Thomas A. Tarrants was once labeled the most dangerous man in Mississippi. He was a bomb-making white supremacist who met Jesus in prison and emerged as a committed advocate for Christian discipleship, peace, and racial justice.
Tom Tarrants was a high school student in the 1960s, seduced by extremist ideology and radicalized during the social upheaval of the era. He even got involved in the reign of terror spread by Mississippi's dreaded White Knights of the Ku Klux Klan, identified by the FBI as the most violent right-wing terrorist organization in America. Tom was sentenced to thirty years in the Mississippi State Penitentiary after he was shot multiple times and arrested by police after an attempt to bomb the home of a Jewish leader in Meridian, MS. Following his recovery from near-fatal wounds, Tarrants and two other inmates escaped. An FBI SWAT team tracked them don, killing one of the convicts. Tom spent the next three years of his life alone in a 6 x 9 foot cell. Tom searched for truth that led him to the Bible and a reading of the gospels, resulting in his conversion to Christianity and liberation from racial hate and violence.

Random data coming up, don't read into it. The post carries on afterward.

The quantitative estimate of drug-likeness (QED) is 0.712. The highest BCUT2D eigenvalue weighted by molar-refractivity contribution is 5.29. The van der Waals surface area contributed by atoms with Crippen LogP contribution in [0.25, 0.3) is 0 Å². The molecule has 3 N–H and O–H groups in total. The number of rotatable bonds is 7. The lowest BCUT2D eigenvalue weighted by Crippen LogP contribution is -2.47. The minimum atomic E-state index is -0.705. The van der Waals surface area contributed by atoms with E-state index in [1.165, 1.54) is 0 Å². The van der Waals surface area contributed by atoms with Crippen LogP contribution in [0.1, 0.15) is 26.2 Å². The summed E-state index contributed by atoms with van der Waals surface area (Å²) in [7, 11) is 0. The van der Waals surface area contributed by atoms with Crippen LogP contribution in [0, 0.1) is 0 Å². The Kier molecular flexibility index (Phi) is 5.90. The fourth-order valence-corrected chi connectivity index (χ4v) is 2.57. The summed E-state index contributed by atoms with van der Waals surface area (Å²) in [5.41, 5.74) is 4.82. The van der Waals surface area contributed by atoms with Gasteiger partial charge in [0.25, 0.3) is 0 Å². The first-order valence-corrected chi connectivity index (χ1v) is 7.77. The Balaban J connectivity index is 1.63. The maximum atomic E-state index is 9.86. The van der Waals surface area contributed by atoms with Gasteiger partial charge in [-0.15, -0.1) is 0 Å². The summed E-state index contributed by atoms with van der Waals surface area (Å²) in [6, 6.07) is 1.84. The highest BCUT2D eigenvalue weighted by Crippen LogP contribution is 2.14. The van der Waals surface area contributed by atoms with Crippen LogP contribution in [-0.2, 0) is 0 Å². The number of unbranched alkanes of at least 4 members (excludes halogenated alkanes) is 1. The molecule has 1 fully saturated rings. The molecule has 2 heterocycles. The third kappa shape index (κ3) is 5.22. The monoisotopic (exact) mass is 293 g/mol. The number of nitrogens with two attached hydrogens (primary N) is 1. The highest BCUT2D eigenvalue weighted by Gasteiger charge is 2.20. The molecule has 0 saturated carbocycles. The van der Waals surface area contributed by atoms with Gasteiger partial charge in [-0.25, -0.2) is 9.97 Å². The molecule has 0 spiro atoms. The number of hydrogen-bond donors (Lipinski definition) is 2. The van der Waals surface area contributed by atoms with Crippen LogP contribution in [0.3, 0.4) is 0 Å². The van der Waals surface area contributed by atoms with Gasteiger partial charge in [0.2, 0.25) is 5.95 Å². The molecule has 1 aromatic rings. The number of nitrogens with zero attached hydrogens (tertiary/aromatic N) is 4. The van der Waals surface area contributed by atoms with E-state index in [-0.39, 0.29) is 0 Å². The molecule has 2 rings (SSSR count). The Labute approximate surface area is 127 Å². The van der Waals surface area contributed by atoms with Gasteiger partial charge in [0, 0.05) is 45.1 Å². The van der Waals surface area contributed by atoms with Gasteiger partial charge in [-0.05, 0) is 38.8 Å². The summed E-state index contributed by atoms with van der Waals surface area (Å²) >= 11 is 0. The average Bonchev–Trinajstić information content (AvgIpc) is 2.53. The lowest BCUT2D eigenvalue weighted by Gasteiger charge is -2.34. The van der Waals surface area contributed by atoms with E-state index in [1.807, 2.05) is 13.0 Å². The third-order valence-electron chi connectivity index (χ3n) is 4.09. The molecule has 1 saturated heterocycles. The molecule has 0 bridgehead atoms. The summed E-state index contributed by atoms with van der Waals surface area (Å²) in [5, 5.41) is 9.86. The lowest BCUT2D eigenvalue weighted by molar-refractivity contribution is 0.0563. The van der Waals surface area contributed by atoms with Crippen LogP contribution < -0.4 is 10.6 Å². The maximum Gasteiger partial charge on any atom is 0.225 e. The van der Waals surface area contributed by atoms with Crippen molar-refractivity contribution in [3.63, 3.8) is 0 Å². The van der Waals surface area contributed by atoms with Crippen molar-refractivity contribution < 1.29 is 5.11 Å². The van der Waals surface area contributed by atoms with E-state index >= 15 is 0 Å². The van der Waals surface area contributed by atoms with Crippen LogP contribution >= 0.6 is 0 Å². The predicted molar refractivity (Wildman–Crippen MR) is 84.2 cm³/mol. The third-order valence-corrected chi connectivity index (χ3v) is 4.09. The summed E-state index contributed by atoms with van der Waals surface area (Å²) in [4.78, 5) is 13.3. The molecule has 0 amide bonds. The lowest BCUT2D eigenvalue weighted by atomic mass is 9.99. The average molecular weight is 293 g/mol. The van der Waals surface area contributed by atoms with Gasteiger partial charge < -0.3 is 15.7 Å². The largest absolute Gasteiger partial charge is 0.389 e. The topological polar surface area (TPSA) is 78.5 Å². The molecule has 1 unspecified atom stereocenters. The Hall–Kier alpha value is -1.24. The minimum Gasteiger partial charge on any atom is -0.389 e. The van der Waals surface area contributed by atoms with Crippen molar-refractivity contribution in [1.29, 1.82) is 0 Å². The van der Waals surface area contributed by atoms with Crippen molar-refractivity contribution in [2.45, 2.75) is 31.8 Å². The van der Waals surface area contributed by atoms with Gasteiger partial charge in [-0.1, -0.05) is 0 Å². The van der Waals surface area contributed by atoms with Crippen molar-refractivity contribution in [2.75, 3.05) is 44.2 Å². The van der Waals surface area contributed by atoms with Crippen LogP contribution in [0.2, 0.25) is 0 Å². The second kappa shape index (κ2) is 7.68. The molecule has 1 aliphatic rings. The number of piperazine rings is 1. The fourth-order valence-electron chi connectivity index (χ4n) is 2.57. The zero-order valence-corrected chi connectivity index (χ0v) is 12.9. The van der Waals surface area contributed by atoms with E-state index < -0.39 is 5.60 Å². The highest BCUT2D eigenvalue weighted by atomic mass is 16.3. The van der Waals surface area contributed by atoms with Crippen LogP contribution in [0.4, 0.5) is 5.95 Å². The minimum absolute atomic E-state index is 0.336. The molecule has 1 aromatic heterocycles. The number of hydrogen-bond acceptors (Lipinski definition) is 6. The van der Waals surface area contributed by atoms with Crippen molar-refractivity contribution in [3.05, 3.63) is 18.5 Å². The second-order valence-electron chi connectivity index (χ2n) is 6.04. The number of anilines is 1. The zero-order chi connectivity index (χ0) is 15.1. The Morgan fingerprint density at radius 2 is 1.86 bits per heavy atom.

Tom attended college, moved to Washington, DC, and became co-pastor of a racially mixed church after serving only eight years of a thirty-five-year sentence. He earned a doctorate and became the president of the C.S. Lewis Institute, where he devotes himself to helping others become wholehearted followers of Jesus. This dramatic story of radical transformation shows that hope is not lost, even in the most chaotic of times, such as our own.